My main interest, however, is in music rather than art and after the past few years of playing piano, I was amazed to find out Fibonacci played such a large role in music. Fibonacci’s sequence is a framework which appeals to many composers, possibly because the golden ratio. The Golden Ratio often features to generate rhythmic change or develop a melody line.
Fibonacci’s numbers feature in the piano keyboard:
Examining the scale of C to C, you can identify thirteen keys; eight white and five black. This can be further related to Fibonacci using the layout of the keys, with the black keys in groupings of twos and threes.
Fibonacci’s numbers also feature in an octave. Within a notes octave there is a span of thirteen notes and a scale is made up of eight notes. If you investigate a chord, the finding is that the chord’s foundation is the third and fifth notes which are based on a tone made up of the two steps, and one step from the root tone, as demonstrated below:
A horse, named Clever Hans, was put on display in 1891 by his owner William von Osten and became known around the world for his inexplicable abilities. Apparently Hans could count, tell the time, read and spell (in German). He communicated through stamping one foot on the ground, for example, if he was asked what five add two was, he would stomp seven times.
Led by Carl Stumpf, a philosophy professor, a group of researches examined Clever Hans to try and unveil his secrets. However, in 1904 a statement was issued saying they could find no evidence of trickery. Although he didn’t find any evidence of trickery, Carl Stumpf and one of his students, Oskar Pfungst, noticed a link; Hans could rarely answer a question von Osten didn’t know the answer to. Eventually, after lots of careful testing and observation they came to a conclusion; Hans could not count, he was actually responding to unconscious cues from his trainer. Von OSten had been making subtle movements, sometimes merely a change in facial expression or a shift of stance, when Hans reached the correct answer that would cue Hans to stop.
There is no doubt that Clever Hans was clever, just much less so than both von Osten and the public believed.
There are many opinions regarding the question ‘can animals count?’. Personally, I don’t believe animals can count using numbers in the same way as humans. However, I do believe that animals have an ability to evaluate the amount or quantity of something in the sense of whether it’s a large amount or small amount.
Another study, completed by Kevin C. Burns and his colleagues of Victoria University of Wellington, New Zealand examined robins. To do this the burrowed holes in fallen logs and stored varying numbers of mealworms in these holes. They then witnessed the robins fly straight to the holes with the most meal worms first. Burns conclusion was that; ‘they probably have some innate ability to discern between small numbers’. However he also thinks that they use their number sense on a daily basis, therefore, through trial and error they can train themselves to identify numbers up to 12.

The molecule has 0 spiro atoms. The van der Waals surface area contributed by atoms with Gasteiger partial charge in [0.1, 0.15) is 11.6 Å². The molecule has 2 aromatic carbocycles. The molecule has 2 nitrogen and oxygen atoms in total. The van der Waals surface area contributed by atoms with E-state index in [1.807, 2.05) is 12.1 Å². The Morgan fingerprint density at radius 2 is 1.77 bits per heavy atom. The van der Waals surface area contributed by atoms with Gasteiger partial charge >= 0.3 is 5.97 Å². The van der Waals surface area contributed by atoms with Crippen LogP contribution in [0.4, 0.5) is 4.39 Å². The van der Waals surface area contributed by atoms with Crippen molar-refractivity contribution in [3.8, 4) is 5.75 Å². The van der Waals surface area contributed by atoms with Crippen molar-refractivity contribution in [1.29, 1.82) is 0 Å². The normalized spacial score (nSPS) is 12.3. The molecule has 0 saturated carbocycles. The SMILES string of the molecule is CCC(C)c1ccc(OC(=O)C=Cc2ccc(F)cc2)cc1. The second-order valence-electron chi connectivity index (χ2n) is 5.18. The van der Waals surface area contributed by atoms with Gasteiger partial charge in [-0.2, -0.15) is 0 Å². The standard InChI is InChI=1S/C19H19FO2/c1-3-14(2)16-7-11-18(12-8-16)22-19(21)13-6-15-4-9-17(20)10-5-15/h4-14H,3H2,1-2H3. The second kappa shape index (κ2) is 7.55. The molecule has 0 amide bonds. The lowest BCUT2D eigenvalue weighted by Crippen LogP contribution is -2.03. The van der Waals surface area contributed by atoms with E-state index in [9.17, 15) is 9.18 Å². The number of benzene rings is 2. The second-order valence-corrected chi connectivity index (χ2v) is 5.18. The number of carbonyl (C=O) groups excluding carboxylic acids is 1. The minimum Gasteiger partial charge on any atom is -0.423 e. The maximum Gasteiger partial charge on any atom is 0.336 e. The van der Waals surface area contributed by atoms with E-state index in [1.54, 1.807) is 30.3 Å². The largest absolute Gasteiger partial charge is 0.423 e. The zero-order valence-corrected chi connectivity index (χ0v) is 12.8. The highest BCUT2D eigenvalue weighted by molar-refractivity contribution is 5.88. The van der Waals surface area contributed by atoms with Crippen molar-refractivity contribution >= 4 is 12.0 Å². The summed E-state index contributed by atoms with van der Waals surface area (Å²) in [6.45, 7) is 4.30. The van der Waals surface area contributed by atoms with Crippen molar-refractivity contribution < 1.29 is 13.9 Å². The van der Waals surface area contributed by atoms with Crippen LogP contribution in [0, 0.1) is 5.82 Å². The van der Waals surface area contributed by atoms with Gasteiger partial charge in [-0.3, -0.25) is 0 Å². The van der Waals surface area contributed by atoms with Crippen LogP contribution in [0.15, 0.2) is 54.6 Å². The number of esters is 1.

Watching the video of Ayumu the chimpanzee it is easy to believe that Ayumu understands numbers. There is no doubting Ayumu is extraordinary, being able to recall the order of eight digits when displayed for 0.21 seconds and the order of five when displayed for 0.09 seconds. You cannot deny he has fantastic reaction speed and memory, however is he doing maths or is he just recalling from memory.
I, Science Website seem to believe he is doing maths as they brand him; ‘Counting Chimp’ and it states that his job is to order the numbers 1-9 when they are displayed on the computer as is shown in the video. However, the numbers are then covered by white squares so he has to memorise the numbers position and then order them.
For me, the key word here is ‘memorise’. I believe that Ayumu is just memorising the order of the numbers and doesn’t actually understand them and there is no evidence he has an understanding of numbers. Therefore, without this understanding, it is impossible that Ayumu would be able to count.
It would be an amazing thing to see animals be able to count. However, after this research I still believe that they do not posses that ability and cannot see them possessing it in the near future. I do believe however, that animals all have an awareness of the quantity of something and that is how a mother duck is able to tell if all her chicks are with her and the same for the robins with the mealworms. It is nothing more than that however, and the truth is animals cannot count, no matter how much humans wish they could.